Here’s another video in our series with Super Agent Awesome on British and American English word differences. In this video we look at differences like zit and spot and say what we’d call them in British and American English. This time the words include: band aid – plaster zit or pimple – spot caravan – convoy recreational vehicle (RV) mom and mommy – mum and mummy mom and pop store public transportation -public transport public holidays – bank holidays off the rack – off the peg sweat pants – track suit bottoms comforter – duvet

Super Agent Awesome is here today. He’s back for some more American and British words.
What do you do if you cut yourself?
Then I would get myself a Band-Aid.
I would get myself a plaster.
I think Band-Aid is another one of those trademark names.
Oh yeah, like Coke and Scotch Tape.
Yes, in this picture she’s got something on her chin.
Yeah, it’s um… We say two versions of that. One is called a pimple and the other one is called a zit.
We would call it a spot.
OK, that’s makes sense.
Yeah. And if it’s got sort of a yellow, pussy bit, it would be a spot. If it was just a raised bump without the yellow pussy bit, we might call it a pimple.
OK. Band-Aid
Zit or pimple
So, what’s this?
Um, hmm. It looks like a camper van or an RV.
OK. I would call that a caravan.
Wait, a caravan? A caravan is usually a line of cars.
Oh, right. OK so different meaning.
In British English we’d call that convoy. It’s when there’s a line of cars or vehicles that are travelling together. What would you call that?
I would call that a minivan.
I could call that a minivan too. Or, I might call it a camper van.
Hold on. Shouldn’t the camper van be the last picture?
Ahhh. Because it’s an RV.
There you go. Now, what’s that?
Now that is a camper van.
Things are much bigger in America. We don’t have anything like that in the UK ’cause our roads wouldn’t be that big.
Oh, really?
So, what does RV stand for?
It stands for recreational vehicle.
Camper van or RV
Minivan or camper van
RV or recreational vehicle
RV Park
Caravan park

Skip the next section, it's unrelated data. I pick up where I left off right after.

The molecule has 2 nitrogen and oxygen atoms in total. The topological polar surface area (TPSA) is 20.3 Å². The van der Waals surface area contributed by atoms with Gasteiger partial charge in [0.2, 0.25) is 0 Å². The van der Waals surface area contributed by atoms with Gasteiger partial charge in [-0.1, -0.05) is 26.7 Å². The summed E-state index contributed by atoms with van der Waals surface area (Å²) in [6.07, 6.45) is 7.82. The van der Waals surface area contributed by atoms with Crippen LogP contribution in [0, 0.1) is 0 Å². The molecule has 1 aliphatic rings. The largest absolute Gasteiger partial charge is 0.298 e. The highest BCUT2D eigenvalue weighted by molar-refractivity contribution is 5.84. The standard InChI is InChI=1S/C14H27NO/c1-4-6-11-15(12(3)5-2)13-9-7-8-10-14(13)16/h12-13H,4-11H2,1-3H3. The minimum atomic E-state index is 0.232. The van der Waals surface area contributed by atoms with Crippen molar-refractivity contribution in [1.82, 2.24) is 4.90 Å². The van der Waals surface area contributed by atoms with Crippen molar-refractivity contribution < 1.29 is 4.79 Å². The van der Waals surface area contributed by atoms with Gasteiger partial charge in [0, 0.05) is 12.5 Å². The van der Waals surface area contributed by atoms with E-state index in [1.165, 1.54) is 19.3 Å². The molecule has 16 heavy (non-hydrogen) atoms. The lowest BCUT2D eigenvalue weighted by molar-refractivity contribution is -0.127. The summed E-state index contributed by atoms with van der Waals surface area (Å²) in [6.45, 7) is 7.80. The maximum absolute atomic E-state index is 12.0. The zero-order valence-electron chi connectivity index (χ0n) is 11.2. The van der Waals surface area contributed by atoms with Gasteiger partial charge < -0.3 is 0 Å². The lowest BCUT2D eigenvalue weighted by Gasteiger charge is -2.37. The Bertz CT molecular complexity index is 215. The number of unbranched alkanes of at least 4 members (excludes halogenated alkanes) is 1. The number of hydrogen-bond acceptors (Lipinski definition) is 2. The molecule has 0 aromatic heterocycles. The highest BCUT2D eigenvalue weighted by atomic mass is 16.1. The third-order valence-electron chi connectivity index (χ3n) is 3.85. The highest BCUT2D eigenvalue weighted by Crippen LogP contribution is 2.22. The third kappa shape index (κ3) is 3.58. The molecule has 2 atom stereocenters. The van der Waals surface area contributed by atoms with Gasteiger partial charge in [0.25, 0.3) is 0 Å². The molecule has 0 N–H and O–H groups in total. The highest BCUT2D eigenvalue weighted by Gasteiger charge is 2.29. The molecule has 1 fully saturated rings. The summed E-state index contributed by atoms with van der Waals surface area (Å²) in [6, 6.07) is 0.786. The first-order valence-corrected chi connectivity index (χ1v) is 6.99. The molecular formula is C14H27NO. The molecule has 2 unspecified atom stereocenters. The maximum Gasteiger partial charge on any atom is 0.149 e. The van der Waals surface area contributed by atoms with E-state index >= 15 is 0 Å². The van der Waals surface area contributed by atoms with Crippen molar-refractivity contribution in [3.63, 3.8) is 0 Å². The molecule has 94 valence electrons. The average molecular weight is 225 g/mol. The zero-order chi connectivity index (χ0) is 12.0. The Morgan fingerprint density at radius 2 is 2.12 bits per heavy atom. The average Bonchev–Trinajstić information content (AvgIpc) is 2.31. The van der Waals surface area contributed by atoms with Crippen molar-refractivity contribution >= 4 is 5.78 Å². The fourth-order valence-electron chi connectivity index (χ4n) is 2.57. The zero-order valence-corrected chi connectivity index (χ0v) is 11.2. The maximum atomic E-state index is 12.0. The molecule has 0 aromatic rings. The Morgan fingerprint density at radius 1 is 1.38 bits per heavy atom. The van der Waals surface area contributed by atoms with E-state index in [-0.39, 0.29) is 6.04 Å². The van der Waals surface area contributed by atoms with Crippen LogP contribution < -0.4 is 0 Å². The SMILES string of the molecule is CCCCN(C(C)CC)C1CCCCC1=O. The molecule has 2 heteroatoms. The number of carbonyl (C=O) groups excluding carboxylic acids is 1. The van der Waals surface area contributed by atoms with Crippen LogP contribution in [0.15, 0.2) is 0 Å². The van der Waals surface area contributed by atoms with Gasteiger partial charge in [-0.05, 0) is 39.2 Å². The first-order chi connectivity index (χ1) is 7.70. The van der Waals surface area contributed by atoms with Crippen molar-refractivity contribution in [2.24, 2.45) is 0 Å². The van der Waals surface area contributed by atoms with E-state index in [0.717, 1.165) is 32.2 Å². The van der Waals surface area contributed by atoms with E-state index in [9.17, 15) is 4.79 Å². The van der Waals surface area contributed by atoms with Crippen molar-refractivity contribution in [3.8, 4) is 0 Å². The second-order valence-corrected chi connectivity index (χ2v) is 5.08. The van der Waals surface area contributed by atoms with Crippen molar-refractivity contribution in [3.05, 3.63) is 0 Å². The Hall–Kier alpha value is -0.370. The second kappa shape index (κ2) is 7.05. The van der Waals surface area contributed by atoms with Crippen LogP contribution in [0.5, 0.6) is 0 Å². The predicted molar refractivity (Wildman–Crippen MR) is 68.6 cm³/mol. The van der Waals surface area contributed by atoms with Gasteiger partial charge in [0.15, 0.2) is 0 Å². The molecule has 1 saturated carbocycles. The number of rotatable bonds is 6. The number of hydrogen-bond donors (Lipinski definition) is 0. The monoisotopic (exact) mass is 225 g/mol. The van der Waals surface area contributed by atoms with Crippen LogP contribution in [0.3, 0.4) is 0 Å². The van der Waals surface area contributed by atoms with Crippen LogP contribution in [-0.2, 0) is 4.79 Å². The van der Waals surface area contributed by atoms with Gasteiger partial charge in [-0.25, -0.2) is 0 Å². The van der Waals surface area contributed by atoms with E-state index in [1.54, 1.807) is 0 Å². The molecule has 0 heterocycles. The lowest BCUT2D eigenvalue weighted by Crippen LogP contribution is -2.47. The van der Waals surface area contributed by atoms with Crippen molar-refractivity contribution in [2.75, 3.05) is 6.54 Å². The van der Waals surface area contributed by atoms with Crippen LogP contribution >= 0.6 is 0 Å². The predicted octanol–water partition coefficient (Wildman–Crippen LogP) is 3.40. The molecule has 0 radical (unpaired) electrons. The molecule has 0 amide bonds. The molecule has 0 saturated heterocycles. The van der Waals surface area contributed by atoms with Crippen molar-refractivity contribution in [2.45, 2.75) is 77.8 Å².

What would that baby call this woman?
And how do you spell that?
I would spell it M-U-M-M-Y.
You mean like mummies in Egypt?
Yes. Do you usually shorten it?
And how do you spell that?
OK, as opposed to M-U-M for me. And there’s another place where you use this. You know there are small stores, yes, and they’re like owned by a husband and wife.
Yes, they’re um, mom and pop stores.
We would call it a family business. But you could say that too, couldn’t you?
Yeah I could. Mom or mommy.
Mum or mummy.
Mom and pop store.
Family business.
What do you call all these days in the United States?
We call these public holidays.
I would call them bank holidays. Right.
When you go travelling, you could go in your own car. Yes. Or you could go by bus, or train, or trolley. Yeah.
Now, what do you call all those things together?
We call those transportation.
I would call it public transport.
Where’s the ‘tation?’
Some how that got lost.
Oh wow.
Do you also say mass transit?
Yeah, uh we say that a lot in the states.
And we don’t.
Public holidays.
Bank holidays.
Public transportation or mass transit.
Public transport.
Ok, there are two ways to buy clothes.
All right.
You could have them made for you.
Oh yeah, it’s custom made.
Yes, or you could go to a shop where they’ve got lots of clothes there. Yeah. And what would you call that? You would buy clothes…
We would buy them off the rack.
I, in England, would buy them off the peg. What’s this?
That looks really comfortable to wear. It’s sweatpants.
Yes. And normally we’d say something like track suit bottoms.
So you’re saying these are meant for running also?
Yeah. Off the rack
Off the peg.
Track suit bottoms.
Here’s somebody who’s asleep. And what’s covering her.
A comforter.
We’d say it’s possibly a duvet. A duvet is a large cloth bag that’s filled with feathers or soft material, foam. Yes. And you could cover it with something like a huge pillowcase. American comforters don’t have covers like duvets. What’s that?
Oh, that’s a quilt.
Uh huh, and we’d call that a quilt too. That’s a comforter, isn’t it?
Yes, it is.
See, that isn’t a duvet.
There might be some regional variations with a lot of these words so if you see any differences, you can write and tell us.
And that’s it everybody. Thank you for watching this video. If you want to see more of our content and whenever we upload things, click the subscribe button. It will not only help us, but it’ll help you be a great English learner yourself.



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